Missa L’homme armé super voces musicales contains some of Josquin’s most complex compositional mathematics—a demonstration of his combinatorial prowess and a true miracle to his contemporaries.

Missa L’homme armé sexti toni

With its great variety of textures and easy-going yet sublime canons, Josquin’s second mass based on the popular “L’homme armé” melody feels like fantasia on the theme of the armed man, evoking minimalist sound worlds à la Philip Glass.

Missa Malheur me bat

In many of Josquin’s mass-settings the musical development culminates in the final movement—not unlike a Romantic symphony: the Agnus Dei of Missa Malheur me bat is a magnificent example and one of the greatest tours de force in the repertoire.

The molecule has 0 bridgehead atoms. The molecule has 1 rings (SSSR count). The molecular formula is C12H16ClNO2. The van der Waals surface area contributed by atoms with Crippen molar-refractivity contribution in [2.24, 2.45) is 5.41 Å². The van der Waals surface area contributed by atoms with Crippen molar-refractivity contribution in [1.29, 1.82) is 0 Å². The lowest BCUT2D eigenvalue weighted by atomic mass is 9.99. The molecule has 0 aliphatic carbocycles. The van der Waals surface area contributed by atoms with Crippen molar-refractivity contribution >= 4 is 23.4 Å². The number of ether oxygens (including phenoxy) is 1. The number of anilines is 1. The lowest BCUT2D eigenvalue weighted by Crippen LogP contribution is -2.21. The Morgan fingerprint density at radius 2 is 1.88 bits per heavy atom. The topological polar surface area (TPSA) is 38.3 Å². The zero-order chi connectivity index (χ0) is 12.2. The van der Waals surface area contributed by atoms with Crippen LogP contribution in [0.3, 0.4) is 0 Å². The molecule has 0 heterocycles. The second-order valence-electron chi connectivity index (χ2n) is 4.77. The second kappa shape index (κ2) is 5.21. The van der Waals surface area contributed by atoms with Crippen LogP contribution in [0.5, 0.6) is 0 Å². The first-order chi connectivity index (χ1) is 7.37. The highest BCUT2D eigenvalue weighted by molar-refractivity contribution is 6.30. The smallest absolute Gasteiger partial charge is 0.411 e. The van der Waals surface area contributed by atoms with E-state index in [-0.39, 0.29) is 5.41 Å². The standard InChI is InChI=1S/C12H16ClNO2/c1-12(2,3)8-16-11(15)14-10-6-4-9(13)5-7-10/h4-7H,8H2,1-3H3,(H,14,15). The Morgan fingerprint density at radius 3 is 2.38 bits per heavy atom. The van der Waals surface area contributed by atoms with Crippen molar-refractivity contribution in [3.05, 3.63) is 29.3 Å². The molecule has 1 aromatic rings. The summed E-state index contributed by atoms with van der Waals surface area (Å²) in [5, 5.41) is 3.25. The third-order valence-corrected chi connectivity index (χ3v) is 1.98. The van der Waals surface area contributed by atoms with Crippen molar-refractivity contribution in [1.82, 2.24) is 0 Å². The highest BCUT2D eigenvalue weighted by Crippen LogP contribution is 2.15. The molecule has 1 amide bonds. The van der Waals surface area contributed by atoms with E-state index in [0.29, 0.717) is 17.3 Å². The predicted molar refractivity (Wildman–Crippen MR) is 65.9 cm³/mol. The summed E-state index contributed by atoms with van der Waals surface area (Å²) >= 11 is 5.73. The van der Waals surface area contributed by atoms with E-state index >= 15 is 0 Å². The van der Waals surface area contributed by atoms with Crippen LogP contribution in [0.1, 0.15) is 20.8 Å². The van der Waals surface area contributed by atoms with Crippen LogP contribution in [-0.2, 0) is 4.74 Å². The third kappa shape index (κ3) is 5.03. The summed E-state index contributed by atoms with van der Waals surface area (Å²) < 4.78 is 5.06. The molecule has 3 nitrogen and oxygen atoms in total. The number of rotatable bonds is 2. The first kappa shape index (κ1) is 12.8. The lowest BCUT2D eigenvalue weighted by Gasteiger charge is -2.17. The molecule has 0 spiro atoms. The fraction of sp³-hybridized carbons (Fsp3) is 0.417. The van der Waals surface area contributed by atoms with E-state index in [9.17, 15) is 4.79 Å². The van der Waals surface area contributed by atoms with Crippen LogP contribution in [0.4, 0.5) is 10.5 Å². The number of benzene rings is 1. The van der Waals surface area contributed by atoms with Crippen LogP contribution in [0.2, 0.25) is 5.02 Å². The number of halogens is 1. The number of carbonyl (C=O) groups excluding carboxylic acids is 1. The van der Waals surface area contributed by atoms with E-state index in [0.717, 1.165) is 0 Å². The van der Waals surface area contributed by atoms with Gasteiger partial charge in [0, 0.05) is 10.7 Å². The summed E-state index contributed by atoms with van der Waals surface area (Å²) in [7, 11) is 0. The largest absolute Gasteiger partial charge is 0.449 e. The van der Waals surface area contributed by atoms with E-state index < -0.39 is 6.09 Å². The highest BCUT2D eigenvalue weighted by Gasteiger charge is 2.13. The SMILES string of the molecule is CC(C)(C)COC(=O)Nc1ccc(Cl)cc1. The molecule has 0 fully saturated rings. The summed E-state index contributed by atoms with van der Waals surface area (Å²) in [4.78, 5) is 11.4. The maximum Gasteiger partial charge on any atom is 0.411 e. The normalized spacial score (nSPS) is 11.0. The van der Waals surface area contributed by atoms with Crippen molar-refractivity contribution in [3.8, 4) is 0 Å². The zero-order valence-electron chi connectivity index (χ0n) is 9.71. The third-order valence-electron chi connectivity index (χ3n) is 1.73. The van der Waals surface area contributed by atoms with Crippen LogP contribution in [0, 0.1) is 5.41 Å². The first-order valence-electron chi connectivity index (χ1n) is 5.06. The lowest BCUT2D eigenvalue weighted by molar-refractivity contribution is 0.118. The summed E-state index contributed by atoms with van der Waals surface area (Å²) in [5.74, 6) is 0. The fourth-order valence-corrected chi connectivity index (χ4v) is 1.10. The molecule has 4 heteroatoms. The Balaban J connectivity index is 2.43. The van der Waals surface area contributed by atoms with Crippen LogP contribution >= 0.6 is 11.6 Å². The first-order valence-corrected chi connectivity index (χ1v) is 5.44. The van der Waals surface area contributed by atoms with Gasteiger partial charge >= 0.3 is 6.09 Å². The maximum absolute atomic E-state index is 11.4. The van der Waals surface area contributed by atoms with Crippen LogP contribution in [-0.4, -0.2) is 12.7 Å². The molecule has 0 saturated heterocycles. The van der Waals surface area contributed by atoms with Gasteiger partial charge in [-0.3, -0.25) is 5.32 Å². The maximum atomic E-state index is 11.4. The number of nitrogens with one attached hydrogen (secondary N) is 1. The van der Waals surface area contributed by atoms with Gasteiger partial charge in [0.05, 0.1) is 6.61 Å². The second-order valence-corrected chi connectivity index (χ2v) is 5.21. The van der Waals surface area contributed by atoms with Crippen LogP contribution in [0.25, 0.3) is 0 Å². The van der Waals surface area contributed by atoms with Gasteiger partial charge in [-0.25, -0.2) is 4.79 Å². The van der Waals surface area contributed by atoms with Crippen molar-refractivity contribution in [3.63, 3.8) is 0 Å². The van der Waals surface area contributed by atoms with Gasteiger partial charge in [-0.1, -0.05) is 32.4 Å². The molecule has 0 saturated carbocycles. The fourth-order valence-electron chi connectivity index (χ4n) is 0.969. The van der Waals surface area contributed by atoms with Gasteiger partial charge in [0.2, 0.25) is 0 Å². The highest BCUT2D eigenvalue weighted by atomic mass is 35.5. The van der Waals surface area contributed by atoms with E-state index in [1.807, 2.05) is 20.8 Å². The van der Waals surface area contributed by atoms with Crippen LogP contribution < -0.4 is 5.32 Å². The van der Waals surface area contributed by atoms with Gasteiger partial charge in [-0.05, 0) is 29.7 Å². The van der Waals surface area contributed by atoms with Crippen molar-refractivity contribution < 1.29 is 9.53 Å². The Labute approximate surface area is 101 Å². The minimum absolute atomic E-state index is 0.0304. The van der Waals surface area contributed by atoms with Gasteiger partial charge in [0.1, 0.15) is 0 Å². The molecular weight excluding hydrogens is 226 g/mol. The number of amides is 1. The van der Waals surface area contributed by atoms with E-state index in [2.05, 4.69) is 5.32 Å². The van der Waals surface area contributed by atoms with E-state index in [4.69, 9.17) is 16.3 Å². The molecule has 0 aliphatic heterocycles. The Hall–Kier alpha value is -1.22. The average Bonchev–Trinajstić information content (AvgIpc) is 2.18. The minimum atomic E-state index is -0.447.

Missa Sine nomine

Josquin’s “nameless” mass is his second entirely canonic setting and shows the fruits of his experience in mathematical writing.

Missa De beata virgine

During his lifetime, this was the most frequently performed piece that Josquin had ever written—and it kept fascinating music scholars as far removed from Josquin’s time as the 18th century.

Missa Mater Patris

Missa Mater Patris exemplifies Josquin’s late-in-life, daring simplicity: gone is the dense polyphonic argument—instead we hear light, open textures delivered with a good deal of wit, even playfulness.

Missa Pange lingua

It is probably Josquin’s last mass setting—but it definitely is one of his best: the way Missa Pange lingua realizes a democratic conversation between all four voice parts had profound repercussions for later Renaissance music throughout Europe.